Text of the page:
John Brown Monument
The John Brown Monument is a stone obelisk marking the original site of the engine house where John Brown made his last stand during his historic raid in 1859. John Brown and his supporters failed in their goal of starting a slave uprising, instead exacerbating national tensions that would culminate in the Civil War two years later, and largely destroying Harpers Ferry in the process. During the 1890s, the armory engine house was moved and the B&O Railroad began realigning its tracks through much of the original armory grounds. In 1895, the railroad erected an obelisk on the site where the engine house had stood in honor of the raid. The engine house, popularly known as John Brown’s Fort, would be brought back in 1968 and today stands 150 feet away from its original location.
Heyward Shepherd Memorial
This memorial to Heyward Shepherd was erected in Harpers Ferry, West Virginia in 1931. Heyward Shepherd was an African American killed during John Brown's raid at Harper's Ferry on October 17, 1859. Shepherd was a porter at the local railroad station and a property owner in nearby Winchester, Virginia. Shepherd died as a free black man who was killed by abolitionists during a raid intended to liberate African Americans from bondage. He became a symbol to white people who opposed John Brown’s mission to end slavery. Although relatively little is known about Shepherd, whites who supported the "Lost Cause" of the Confederacy came to imagine Shepherd as evidence that African Americans were victims of the work of abolitionists and loyal to the South. The monument has been the center of controversy from the time of its inception, and now appears with an interpretive marker that offers the perspective of African American leader W.E.B. DuBois.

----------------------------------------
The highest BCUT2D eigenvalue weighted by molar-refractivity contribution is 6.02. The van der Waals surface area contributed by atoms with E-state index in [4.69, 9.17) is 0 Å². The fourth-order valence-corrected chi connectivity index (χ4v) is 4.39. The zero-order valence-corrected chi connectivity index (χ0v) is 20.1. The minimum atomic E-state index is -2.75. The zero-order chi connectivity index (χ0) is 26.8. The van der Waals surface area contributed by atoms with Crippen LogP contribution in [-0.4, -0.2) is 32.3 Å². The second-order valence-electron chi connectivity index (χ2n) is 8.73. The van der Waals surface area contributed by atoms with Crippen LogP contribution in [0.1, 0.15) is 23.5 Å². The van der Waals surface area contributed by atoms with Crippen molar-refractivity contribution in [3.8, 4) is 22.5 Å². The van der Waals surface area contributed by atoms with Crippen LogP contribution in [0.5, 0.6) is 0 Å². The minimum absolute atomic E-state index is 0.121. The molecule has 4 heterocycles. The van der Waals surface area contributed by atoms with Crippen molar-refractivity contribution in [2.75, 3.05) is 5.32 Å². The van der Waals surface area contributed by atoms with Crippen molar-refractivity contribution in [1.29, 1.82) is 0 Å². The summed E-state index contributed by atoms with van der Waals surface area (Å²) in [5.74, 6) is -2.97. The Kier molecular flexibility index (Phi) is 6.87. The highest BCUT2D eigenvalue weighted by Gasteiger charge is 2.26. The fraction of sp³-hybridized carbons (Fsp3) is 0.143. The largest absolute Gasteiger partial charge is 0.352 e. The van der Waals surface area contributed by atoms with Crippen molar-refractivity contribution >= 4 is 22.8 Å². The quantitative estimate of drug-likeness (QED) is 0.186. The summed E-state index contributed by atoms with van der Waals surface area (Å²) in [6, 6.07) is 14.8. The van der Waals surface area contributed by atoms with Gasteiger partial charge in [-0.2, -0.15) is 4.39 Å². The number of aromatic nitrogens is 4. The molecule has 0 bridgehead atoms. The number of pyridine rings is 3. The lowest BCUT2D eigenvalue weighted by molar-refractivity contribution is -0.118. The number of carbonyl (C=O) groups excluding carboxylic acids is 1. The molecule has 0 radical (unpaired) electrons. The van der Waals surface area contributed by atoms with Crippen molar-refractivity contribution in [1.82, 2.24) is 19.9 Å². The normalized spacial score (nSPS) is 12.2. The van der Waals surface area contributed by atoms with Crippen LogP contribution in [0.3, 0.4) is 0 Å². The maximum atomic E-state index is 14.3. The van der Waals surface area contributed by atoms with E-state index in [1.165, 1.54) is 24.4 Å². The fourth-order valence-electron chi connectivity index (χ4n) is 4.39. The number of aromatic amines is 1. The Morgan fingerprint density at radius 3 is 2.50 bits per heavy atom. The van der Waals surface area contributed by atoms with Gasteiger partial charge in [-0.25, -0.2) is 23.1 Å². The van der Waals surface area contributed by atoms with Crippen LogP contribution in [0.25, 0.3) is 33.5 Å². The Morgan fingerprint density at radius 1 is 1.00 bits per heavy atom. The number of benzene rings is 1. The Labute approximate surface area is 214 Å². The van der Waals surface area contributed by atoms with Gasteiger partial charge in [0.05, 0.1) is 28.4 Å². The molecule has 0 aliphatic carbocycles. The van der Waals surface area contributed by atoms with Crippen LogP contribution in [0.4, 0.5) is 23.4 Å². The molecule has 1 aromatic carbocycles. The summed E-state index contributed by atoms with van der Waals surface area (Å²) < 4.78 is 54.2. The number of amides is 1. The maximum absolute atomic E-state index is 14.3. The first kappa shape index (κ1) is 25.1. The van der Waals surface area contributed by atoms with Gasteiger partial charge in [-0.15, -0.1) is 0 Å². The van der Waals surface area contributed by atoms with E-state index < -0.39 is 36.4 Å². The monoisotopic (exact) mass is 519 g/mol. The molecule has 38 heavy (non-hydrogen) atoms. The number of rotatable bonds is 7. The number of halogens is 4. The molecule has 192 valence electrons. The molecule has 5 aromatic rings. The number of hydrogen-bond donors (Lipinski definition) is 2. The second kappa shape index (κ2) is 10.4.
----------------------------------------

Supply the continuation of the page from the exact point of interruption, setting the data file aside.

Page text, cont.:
The historic Lockwood House, also known as the Paymaster’s Quarters, is one of the largest residences in Harpers Ferry. Constructed in 1848, the structure was originally used as the home for the U.S. Armory’s paymaster. During the Civil War the building was used several times as an army hospital and temporary headquarters for both Maj. Gen. Philip H. Sheridan and Brig. Gen. Henry Lockwood. Following the war, the Lockwood House was used by Freewill Baptist missionaries as a school for freed slaves until it became Storer College. Lockwood House fell into disrepair when Storer began moving operations to new facilities at their campus on Camp Hill. In 1960, the National Park Service acquired Lockwood and restored the structure.
The Brackett House, also known as the Superintendent’s Clerk’s House, is a historic residence in Harpers Ferry, West Virginia. The structure was built in 1858 to house the U.S. Armory’s superintendent’s clerk, and was one of four homes built on Camp Hill for armory officials. After the Civil War, all four homes were transferred to Storer College. The Brackett House is named after Storer’s founder and first president Rev. Nathan C. Brackett. For many years it housed Storer faculty and students and was also used as a summer boarding house. After Storer’s closure in 1955, the National Park Service acquired the Brackett House to provide office space for the organization.
The Morrell House, also known as the Paymaster’s Clerk’s Quarters, is a historic residence in Harpers Ferry, West Virginia. The home was originally built from 1857 through 1858 to house the U.S. Armory’s Paymaster’s Clerk, and was identical in design to the nearby Brackett House. The Morrell House was one of several buildings gifted by the government to Storer College in 1868. For fifteen years the structure housed Rev. Alexander Morrell, the home’s namesake. The Morrell House has also served various purposes such as a summer boarding house, an inn, and apartments for Storer teachers. After Storer College closed, the Morrell House was acquired by the National Park Service, and currently operates as the headquarters for Harpers Ferry National Historical Park.